anti-globalization protests

Stuart Lawrence stuartwl at walrus.com
Sun Apr 8 19:37:27 MDT 2001


From: "George Snedeker" <snedeker at concentric.net>
To: <marxism at lists.panix.com>
Sent: Sunday, April 08, 2001 19:41
Subject: anti-globalization protests


> Would you consider it a waste of bandwidth to discuss, from a Marxist
> perspective the significance of anarchism and (fetishized?) "direct action" in
> the current anti-capitalism/anti-neoliberalism movement, and how Marxists can
> most effectively interact with anarchists and this movement? If not, I'd be
very
> interested in pursuing that thread.

>  Stuart,
>
> let's hear what you have on your mine.
>
> George


Some of what's on my mind:

Major actions are getting propelled by groupings based on adherence to tactics
(nonviolent "direct action", confrontational black blocks, white overalls) as
opposed to political lines. The critical political continuum young people seem
to be aware of is not from nationalist to internationalist or reformist to
socialist to anarchist but from legal to illegal, passive/nonviolent to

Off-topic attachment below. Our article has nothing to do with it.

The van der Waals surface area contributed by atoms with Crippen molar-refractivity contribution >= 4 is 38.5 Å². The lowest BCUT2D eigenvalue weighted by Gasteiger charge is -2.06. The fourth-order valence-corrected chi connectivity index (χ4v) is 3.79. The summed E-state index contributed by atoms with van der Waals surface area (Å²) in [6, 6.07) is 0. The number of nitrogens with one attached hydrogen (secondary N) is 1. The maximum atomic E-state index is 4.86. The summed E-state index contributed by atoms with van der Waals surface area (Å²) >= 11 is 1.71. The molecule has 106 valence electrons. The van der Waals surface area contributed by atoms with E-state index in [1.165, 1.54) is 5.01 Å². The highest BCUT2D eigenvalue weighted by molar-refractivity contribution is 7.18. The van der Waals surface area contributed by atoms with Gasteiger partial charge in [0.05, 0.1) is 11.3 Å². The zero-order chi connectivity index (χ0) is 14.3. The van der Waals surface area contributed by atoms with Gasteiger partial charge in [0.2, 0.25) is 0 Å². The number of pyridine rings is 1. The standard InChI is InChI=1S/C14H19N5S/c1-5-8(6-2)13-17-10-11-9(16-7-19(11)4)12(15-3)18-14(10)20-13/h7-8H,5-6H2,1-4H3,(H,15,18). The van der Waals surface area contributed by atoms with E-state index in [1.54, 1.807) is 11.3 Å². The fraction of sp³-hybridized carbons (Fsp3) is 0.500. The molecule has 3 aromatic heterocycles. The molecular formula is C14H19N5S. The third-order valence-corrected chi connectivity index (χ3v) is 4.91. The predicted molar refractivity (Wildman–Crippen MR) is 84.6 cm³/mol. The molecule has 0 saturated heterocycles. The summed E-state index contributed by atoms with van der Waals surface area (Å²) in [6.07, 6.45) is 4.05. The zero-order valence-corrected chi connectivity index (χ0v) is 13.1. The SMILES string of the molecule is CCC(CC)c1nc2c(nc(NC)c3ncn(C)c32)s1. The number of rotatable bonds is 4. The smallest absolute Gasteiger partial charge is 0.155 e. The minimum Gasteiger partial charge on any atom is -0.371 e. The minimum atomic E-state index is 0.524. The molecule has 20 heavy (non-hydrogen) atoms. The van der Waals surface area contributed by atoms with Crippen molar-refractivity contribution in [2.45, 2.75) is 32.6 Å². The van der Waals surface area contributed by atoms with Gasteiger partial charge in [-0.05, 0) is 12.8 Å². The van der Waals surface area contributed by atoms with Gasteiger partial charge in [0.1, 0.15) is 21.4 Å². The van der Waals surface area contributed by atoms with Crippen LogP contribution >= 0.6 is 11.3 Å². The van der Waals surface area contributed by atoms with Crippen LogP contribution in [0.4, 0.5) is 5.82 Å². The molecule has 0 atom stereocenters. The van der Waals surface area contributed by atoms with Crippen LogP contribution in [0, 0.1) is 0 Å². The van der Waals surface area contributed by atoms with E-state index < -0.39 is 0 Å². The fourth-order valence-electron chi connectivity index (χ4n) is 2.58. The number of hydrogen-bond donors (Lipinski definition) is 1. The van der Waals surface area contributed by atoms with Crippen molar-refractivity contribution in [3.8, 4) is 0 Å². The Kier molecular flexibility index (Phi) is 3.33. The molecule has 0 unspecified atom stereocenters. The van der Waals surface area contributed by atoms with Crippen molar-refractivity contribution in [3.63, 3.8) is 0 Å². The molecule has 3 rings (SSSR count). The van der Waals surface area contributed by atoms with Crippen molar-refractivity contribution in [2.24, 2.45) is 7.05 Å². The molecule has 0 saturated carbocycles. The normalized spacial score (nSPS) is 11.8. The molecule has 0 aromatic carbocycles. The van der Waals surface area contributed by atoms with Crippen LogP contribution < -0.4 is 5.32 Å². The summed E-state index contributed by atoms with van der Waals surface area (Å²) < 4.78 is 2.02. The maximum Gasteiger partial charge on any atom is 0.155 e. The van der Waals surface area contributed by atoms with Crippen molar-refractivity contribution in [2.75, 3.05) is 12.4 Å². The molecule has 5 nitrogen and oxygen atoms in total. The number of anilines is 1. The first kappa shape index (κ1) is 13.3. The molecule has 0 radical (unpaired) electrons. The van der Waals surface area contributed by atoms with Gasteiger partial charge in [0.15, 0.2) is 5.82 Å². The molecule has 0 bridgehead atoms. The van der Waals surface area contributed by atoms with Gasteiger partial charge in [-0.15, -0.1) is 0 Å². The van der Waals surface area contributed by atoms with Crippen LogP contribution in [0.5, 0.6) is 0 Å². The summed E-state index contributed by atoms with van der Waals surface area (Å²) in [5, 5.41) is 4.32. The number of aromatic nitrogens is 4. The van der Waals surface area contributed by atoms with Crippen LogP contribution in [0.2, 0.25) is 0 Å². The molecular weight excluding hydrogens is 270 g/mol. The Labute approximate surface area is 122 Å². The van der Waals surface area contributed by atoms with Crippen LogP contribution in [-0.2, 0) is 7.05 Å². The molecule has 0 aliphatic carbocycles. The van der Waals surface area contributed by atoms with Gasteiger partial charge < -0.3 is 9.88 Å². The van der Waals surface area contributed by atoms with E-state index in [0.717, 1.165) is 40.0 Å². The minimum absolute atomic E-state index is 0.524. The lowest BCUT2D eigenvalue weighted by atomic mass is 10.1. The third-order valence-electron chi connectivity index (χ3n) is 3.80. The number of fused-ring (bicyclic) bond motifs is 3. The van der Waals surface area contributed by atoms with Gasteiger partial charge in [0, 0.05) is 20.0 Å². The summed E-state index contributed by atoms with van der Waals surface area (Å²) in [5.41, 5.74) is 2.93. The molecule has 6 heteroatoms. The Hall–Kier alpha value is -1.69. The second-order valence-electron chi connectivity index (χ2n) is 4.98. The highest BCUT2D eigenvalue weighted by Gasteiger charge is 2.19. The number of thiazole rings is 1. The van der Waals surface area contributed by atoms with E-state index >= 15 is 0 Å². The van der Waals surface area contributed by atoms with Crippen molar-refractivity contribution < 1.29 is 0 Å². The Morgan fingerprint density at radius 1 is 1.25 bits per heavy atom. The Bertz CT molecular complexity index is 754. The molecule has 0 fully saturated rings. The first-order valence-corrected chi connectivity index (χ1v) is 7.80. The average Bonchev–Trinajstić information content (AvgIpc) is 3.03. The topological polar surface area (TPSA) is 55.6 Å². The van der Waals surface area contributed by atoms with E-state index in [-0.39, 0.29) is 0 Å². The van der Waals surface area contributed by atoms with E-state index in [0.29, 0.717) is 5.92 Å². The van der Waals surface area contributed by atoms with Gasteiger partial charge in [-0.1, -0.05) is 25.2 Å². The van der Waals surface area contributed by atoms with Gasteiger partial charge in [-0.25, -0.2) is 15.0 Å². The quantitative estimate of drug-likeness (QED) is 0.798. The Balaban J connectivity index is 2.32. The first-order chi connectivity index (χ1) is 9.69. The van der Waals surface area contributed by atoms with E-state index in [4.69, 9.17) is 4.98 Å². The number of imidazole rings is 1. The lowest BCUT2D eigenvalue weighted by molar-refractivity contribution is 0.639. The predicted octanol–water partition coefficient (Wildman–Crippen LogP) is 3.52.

confrontational/threatening.

There's constant tension between advocates of property destruction and highly
confrontational tactics, vs. nonviolent/nondestructive direct action, vs. legal
mass demonstrations. The emphasis on illegal tactics reinforces the inward focus
of the movement on its own subculture.  Decentralization and "respect for a
diversity of tactics" leaves the movement open to provacateurs and provides a
cover for undisciplined adventurism.  Radical politics morphs into identity
politics as young people redefine themselves as "anti-authoritarians" and
rebelliously march out to confront the repressive state.

If the victories of Seattle and Prague were based on physically interfering with
the meetings, what's to be done when the meeting is held behind a wall (Quebec)
or in a remote emirate (Qatar)? Where does the logic of "raising the costs"
lead?

Activism focused on widely dispersed, heavily protected gatherings of the ruling
class and state elites seems doomed to exclude large numbers of people who can't
afford to travel or who will be barred from crossing borders. And direct action
doesn't substitute for mass organization.

How should the Marxist left be involved in North American "anti-globalization"
organizing and protests (I'll use quotes because that's not a label I think many
participants choose)? What's the alternative to the sectarian grouplets for
activists sympathetic to Marxist thinking?  Is it worthwhile to work in
coalitions with anarchists?

Stuart
stuartwl at walrus.com







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